It's unfortunately a lot more complicated than just pairing scientists with local farmers - it would be nice if it were that simple, but it just isn't.

                        "The revolution's just an ethical haircut away..." Billy Bragg

                        by grannyhelen on Thu Jul 29, 2010 at 08:15:58 PM PDT

                        [ Parent ]

                        •  There was great testimony on this (1+ / 0-)
                          Recommended by:
                          Larsstephens

                          by Gebisa Ejeta--an African-born plant scientist in support of that bill I was mentioning. This is someone who understands Africa, African farming, plants, seed distribution, etc. He was awarded the World Food Prize last year.

                          I think his grasp of this is excellent, and I was very pleased to see it so well received (except by certain foodies).

                          His testimony was great, but the link is gone now--I think I have a copy if you want me to email it. But there's also an article in Science by him.

                          African Green Revolution Needn’t Be a Mirage
                          Gebisa Ejeta

                          Africa missed out on the scientific breakthroughs that revolutionized agriculture in Asia. However, with locally developed and locally relevant technologies, a built-up human and institutional capacity, and supportive national policy and leadership, an African Green Revolution can be a reality.

                          But if you have a better grasp of this than he does I'd love to hear about it.

                          "It's not like she's marrying out of her species or anything," Ms. Lynch said.

                          by mem from somerville on Thu Jul 29, 2010 at 08:34:45 PM PDT

                          [ Parent ]

                        •  The Senate webmaster helped me out (0+ / 0-)

                          I got the testimony PDF link back. Please read the Gebisa Ejeta "download testimony" link for his take on how to do this. And if you have criticisms (with sourcing) I'd be happy to look.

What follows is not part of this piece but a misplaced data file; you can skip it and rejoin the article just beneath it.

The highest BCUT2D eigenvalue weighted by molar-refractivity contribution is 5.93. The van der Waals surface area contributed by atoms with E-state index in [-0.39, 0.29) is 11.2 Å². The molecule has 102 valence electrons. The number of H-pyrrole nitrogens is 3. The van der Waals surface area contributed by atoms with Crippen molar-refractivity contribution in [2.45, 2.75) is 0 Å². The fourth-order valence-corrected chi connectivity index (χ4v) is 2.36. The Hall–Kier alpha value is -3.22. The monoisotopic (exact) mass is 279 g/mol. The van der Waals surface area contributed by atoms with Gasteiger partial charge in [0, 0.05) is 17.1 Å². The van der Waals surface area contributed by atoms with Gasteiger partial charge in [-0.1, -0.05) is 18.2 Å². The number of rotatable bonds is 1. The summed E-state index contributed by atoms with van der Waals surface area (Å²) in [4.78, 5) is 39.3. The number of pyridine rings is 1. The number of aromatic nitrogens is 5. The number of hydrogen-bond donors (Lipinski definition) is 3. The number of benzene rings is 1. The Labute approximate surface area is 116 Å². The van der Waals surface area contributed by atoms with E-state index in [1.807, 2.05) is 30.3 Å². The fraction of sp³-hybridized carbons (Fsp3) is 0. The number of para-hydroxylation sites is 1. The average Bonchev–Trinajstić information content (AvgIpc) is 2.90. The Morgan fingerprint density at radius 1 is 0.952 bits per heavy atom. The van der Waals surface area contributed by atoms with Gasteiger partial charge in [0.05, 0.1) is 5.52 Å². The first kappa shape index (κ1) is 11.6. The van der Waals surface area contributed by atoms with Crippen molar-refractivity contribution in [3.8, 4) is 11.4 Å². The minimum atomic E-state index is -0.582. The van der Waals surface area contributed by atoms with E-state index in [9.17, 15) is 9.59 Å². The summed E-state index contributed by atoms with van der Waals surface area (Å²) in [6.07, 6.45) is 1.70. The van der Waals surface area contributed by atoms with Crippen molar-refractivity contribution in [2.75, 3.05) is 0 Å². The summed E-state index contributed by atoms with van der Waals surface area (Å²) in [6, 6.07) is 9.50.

http://foreign.senate.gov/...

                          "It's not like she's marrying out of her species or anything," Ms. Lynch said.

                          by mem from somerville on Fri Jul 30, 2010 at 09:58:58 AM PDT

                          [ Parent ]

          •  Evil is those who ruin food for corporate gain (4+ / 0-)
            Recommended by:
            Marie, wader, kalmoth, Larsstephens

            And this predates the GMO era.  I mean they ruined the Delicious apple and tomatoes if you don't get them from the farmer's market.  Don't even get me started on store bought strawberries!

            But whinning aside I think folks are right to be skeptical about factory foods but shouldn't let that get in the way of positive developments by academia and non-profit good guys.

    •  Oh Don't Get Me Started On Monsanto (4+ / 0-)
      Recommended by:
      Marie, wader, beltane, Larsstephens

      I wonder if folks have any clue what you mentioned. Lets say you are a farmer. You buy GM seed corn from Monsanto. You grow some corn with it. Next year you want to use some of what you grew to seed your crop. Well Monsanto sues you. They say they own the right to the GM seed even after you have bought, grew it, and harvested it. Ponder that for a few seconds please.

      I live outside of St. Louis where Monsanto is based. I am very serious when I say if the court cases on this issue, and there are many of them, find for Monsanto, we're only a step away from folks with pitch forks and torches marching on their headquarters.

      "In a time of universal deceit, telling the truth is a revolutionary act." - George Orwell

      by webranding on Thu Jul 29, 2010 at 06:21:19 PM PDT

      [ Parent ]

    •  That's my trepidation w that... (2+ / 0-)
      Recommended by:
      Marie, Larsstephens

      ...and the impact that such a business model would have on sustainence agriculture.

      Just sayin.

      "The revolution's just an ethical haircut away..." Billy Bragg

      by grannyhelen on Thu Jul 29, 2010 at 07:42:39 PM PDT

      [ Parent ]

  •  Maybe too many ideas in one pot (3+ / 0-)
    Recommended by:
    mem from somerville, wader, Toon

    Combining vaccinations, GMO as science, GMO as applied in Monsanto business model...

    But the real meat of the discussion probably is

    the actual relative wealth and successes of our current lives. You don't see kids with brain damage from measles anymore. Fewer die of whooping cough....And famines are receding in people's family experience. These are good things--but they change your view of the real threats in the world that many people still face.

    Consider the time, money, energy and angst expended on ensuring none of us ever get blown up by extremists flying planes into buildings or setting off bombs in subways. Compare that to how many of us died in childhood in the not so distant past. I personally know at least two people who count themselves very lucky to have survived polio. No child today should die, or be disabled, from measles or whooping cough. As is obvious, many of those potentially fatal childhood (and adult) diseases aren't gone - they have just been held at bay by diligence and vigilence.

    "I want to apologize for that misconstrued misconstruction." Rep Joe Barton

    by Catte Nappe on Thu Jul 29, 2010 at 07:09:05 PM PDT

    •  Well, I never said anything about Monsanto (2+ / 0-)
      Recommended by:
      wader, zephron

      commenters did. But that is part of the issue, in fact--people are blinded by the dog-whistle word and cannot imagine anything outside of that.